I was out of bed and on the road early the next morning. I had to go down to town (in this case, a 1 1/2 hour trip to Dunedin) and then be back by midday, so I decided to leave my camera equipment behind. Big mistake. The air was settled and still, scrubbed squeaky-clean ,and the hills appeared as if they had been steadily closing in under cover of the storm. While my back had been turned, the rag-end of a spiteful winter had scattered itself across the hills along the horizon. The clearing cloud above the Kakanuis was still holding back the early morning sun but it was getting in nonetheless, along the gap above the Pig Root, and in the crawlspace above the Danseys Pass. For a moment or two, I wondered whether to go back for my cameras, then decided against it. I was running to a schedule and needed to get down to the coast. Perhaps later.
I got back around 2 p.m, and by now the snow was gone from the plains, retreating slowly back up the hill under the relentless thrust of the incoming warm front. I knew if I didn't get out amongst it, I would miss out on an opportunity to make something of the event that was moving on. I packed my equipment and headed east towards Kakanuis, knowing it was time to make their acquaintance.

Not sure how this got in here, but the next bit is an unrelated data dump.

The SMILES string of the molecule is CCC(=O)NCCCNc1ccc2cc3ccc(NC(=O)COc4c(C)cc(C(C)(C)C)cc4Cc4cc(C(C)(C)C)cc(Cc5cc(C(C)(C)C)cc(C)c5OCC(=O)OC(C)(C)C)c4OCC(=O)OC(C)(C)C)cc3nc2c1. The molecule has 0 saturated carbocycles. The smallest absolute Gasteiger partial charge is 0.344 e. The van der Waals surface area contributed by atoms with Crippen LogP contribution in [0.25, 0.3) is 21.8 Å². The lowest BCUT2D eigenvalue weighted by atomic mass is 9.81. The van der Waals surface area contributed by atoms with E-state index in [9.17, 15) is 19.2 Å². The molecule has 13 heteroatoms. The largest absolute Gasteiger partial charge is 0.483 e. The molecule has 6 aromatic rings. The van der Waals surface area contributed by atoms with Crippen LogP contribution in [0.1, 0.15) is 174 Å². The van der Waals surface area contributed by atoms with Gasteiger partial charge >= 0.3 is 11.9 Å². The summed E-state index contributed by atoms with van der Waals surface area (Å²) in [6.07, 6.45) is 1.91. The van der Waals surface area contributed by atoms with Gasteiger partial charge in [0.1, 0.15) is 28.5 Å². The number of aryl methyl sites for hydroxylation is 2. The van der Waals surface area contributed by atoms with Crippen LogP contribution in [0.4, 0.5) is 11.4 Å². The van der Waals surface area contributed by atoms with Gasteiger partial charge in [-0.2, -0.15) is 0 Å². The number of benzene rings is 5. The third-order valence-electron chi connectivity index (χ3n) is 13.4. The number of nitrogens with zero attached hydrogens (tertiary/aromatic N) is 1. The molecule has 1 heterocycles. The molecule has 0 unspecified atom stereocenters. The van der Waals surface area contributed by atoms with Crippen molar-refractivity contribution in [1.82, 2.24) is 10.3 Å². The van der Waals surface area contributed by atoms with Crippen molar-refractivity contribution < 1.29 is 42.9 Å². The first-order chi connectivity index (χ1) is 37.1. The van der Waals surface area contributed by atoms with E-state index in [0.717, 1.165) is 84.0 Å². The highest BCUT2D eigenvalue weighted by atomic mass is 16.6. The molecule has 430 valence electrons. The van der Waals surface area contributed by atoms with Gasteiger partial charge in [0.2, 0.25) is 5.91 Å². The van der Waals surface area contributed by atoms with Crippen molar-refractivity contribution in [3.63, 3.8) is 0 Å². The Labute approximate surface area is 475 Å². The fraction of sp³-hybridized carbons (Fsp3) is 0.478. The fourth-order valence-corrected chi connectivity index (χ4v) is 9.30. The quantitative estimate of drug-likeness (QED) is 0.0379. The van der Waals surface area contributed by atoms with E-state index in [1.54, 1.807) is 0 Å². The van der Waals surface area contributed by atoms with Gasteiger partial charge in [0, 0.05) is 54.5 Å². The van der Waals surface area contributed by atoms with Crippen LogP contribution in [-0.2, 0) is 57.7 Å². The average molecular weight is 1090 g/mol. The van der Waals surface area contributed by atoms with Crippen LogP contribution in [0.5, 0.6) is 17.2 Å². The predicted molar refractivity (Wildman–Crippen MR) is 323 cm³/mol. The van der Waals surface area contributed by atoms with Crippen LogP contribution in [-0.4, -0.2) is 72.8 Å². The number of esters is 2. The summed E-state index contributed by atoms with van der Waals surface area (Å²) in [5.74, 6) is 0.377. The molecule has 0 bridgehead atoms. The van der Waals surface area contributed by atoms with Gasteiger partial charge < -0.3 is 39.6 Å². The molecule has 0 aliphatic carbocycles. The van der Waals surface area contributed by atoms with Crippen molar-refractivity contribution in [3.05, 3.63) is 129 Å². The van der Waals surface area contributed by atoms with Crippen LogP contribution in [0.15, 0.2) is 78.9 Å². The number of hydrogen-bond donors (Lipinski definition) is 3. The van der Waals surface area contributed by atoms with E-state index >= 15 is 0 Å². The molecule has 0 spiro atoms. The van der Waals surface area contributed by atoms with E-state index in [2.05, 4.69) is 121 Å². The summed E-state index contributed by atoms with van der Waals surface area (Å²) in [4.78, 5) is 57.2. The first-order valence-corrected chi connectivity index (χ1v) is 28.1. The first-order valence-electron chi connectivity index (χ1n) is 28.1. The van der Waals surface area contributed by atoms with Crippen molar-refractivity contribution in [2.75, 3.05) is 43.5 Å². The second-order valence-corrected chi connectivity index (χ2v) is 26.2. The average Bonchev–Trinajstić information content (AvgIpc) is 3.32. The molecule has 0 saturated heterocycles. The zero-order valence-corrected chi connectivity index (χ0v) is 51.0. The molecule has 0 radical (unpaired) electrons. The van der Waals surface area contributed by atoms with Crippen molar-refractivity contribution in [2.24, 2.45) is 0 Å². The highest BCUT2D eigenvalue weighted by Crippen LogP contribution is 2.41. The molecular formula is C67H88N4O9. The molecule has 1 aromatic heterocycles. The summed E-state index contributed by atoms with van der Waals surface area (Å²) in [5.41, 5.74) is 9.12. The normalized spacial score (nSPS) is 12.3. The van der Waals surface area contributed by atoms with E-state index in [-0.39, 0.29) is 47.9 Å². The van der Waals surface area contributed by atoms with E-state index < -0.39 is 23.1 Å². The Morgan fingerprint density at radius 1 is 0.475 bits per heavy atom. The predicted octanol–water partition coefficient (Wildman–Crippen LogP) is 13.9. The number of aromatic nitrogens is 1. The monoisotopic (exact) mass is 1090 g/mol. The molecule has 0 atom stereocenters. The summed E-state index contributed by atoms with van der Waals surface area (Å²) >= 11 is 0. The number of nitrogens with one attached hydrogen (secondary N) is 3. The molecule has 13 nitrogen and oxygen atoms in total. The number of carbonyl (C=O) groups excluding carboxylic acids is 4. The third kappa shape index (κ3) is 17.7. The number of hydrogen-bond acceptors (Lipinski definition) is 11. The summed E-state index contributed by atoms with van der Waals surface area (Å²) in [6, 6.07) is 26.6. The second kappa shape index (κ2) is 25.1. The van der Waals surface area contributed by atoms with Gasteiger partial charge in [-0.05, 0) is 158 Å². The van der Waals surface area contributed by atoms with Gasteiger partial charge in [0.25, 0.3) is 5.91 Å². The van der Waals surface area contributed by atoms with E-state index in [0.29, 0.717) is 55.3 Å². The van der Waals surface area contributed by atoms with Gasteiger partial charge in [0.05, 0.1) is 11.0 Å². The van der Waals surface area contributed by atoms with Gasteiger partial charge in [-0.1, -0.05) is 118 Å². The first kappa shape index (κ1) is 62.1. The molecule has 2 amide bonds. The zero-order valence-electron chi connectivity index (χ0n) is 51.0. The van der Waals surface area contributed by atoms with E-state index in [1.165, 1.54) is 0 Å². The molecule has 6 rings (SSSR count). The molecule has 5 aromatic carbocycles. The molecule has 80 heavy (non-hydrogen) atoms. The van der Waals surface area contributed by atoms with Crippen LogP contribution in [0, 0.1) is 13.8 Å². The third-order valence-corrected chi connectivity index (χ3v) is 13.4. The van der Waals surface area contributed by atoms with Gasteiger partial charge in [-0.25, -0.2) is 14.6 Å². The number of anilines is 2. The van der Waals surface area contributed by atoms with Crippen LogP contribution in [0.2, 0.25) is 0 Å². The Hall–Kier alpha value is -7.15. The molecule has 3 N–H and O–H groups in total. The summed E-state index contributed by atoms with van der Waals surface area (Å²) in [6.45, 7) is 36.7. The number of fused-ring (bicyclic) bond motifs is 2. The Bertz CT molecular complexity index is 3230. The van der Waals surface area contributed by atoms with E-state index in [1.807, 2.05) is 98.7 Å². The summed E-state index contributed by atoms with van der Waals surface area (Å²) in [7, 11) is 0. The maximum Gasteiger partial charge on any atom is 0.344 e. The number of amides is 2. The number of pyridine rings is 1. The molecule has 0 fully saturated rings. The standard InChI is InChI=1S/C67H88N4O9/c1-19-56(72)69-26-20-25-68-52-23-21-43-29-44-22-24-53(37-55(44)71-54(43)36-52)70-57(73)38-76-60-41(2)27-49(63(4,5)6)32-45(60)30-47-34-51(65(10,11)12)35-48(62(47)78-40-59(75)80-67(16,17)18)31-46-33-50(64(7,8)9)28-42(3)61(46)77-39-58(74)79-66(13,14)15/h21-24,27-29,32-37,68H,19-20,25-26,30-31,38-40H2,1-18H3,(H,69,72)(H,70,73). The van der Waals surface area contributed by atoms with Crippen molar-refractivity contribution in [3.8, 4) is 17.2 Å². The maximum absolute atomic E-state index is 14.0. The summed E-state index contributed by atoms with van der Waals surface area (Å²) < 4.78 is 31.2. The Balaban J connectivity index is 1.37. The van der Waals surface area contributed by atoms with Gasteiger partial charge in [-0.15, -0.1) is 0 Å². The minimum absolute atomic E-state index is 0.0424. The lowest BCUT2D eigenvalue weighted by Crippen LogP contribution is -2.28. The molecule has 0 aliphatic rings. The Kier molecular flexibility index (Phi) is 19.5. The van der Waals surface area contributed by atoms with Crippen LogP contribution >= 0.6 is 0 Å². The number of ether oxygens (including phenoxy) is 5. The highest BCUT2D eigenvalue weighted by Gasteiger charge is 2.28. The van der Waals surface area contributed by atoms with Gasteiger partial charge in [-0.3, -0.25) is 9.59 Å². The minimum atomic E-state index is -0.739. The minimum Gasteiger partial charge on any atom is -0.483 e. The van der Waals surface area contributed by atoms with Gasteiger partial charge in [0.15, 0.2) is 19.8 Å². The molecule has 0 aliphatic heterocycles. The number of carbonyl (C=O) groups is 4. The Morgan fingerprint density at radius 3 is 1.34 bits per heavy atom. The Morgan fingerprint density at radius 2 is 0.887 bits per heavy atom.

Down towards Kyeburn then back up the Ridge Road towards Naseby, out towards the Danseys Pass. Then, on a whim, I decided to follow the somewhat tentative gravel road up towards the Kyeburn diggings. The road ahead obviously hadn't seen a grader in quite some time, and Hinemoa shivered and shook on its uneven surface. Ahead of me, off to the right, I saw the first of the clay cliffs that break so abruptly out of the landscape. Up behind them, the snowdraped Kakanuis shimmered and resonated in the early afternoon light. The contrast between the two were so visually surprising that I stopped to look, to take notes, to analyse. Like an insistent dog the scene was barking at me, demanding that I take notice, that I pay attention.